Every law enforcement agency across the country has what’s known as a “use of force standard” or “use of force continuum.” These regulations govern when officers can use force—and how much they’re permitted to use.
Having these standards in place is essential. But far too many law enforcement agencies have use of force standards that lead to violent escalations. These regulations also often vary greatly from jurisdiction to jurisdiction. The solution? Congress must pass legislation that sets a national use of force standard.
Every police department in the United States should have to abide by use of force standards that prioritize de-escalation and aim to prevent police violence. We have seen the consequences of failing to properly regulate use of force: From the officer kneeling on George Floyd’s neck to Tamir Rice getting shot in a park for holding a BB gun, this hole in the justice system has caused immense harm to Black communities in particular for years.
Here’s what this new national standard should look like:
- Police are required to use de-escalation tactics and should only be permitted to use lethal force when all other options have failed.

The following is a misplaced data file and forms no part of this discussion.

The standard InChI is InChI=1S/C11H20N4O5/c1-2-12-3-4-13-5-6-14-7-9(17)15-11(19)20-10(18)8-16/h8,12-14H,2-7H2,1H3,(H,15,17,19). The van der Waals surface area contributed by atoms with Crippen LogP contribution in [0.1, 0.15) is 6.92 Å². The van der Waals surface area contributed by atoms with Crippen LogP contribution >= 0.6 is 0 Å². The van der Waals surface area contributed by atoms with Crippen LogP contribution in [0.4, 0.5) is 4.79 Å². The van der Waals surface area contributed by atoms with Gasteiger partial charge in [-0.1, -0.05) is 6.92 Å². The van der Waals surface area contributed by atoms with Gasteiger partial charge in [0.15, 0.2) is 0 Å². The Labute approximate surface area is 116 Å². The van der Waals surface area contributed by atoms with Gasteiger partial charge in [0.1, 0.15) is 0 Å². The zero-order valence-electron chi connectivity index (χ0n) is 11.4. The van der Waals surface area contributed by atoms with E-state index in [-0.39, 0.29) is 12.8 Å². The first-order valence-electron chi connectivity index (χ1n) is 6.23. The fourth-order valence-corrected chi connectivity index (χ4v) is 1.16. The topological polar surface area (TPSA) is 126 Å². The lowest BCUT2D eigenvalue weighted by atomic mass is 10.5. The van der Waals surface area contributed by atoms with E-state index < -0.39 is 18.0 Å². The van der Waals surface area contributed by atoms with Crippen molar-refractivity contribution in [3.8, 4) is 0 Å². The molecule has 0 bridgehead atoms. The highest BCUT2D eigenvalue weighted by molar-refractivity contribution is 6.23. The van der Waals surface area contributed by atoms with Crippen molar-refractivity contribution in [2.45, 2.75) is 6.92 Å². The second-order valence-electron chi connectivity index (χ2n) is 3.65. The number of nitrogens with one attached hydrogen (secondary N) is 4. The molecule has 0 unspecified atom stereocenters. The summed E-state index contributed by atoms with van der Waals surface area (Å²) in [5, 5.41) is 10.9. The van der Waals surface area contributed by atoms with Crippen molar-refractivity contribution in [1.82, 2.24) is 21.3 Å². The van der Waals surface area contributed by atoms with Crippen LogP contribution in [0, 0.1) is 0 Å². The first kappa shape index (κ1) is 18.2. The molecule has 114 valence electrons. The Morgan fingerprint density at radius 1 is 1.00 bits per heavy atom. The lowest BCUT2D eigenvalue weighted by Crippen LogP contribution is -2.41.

- It is illegal for police officers to use chokeholds, strangleholds, or any other method of subdual that cuts off the flow of oxygen and blood to the brain.
- Police are required to intervene and report when they see other officers use excessive force, like the policy adopted by the Las Vegas Police Department.
This is not a pipe dream. In fact, before the House and Senate right now is the Justice in Policing Act (H.R. 7120/S. 3912). Included in the Justice in Policing Act is the language of two vital bills: the PEACE Act and the Eric Garner Excessive Force Prevention Act.
The PEACE Act (H.R. 4359) sets a national use of force standard that would only allow law enforcement officers to use lethal force to prevent loss of life or serious bodily injury. The Eric Garner Excessive Force Prevention Act (H.R. 4408) would ban the use any hold or grip that blocks the throat or windpipe.
Urge your members of Congress to co-sponsor the Justice in Policing Act and be a constant voice for racial equality. We can create a new and fairer system of law enforcement, but we need to do so at every level of government and society. Congress should take the lead in this effort.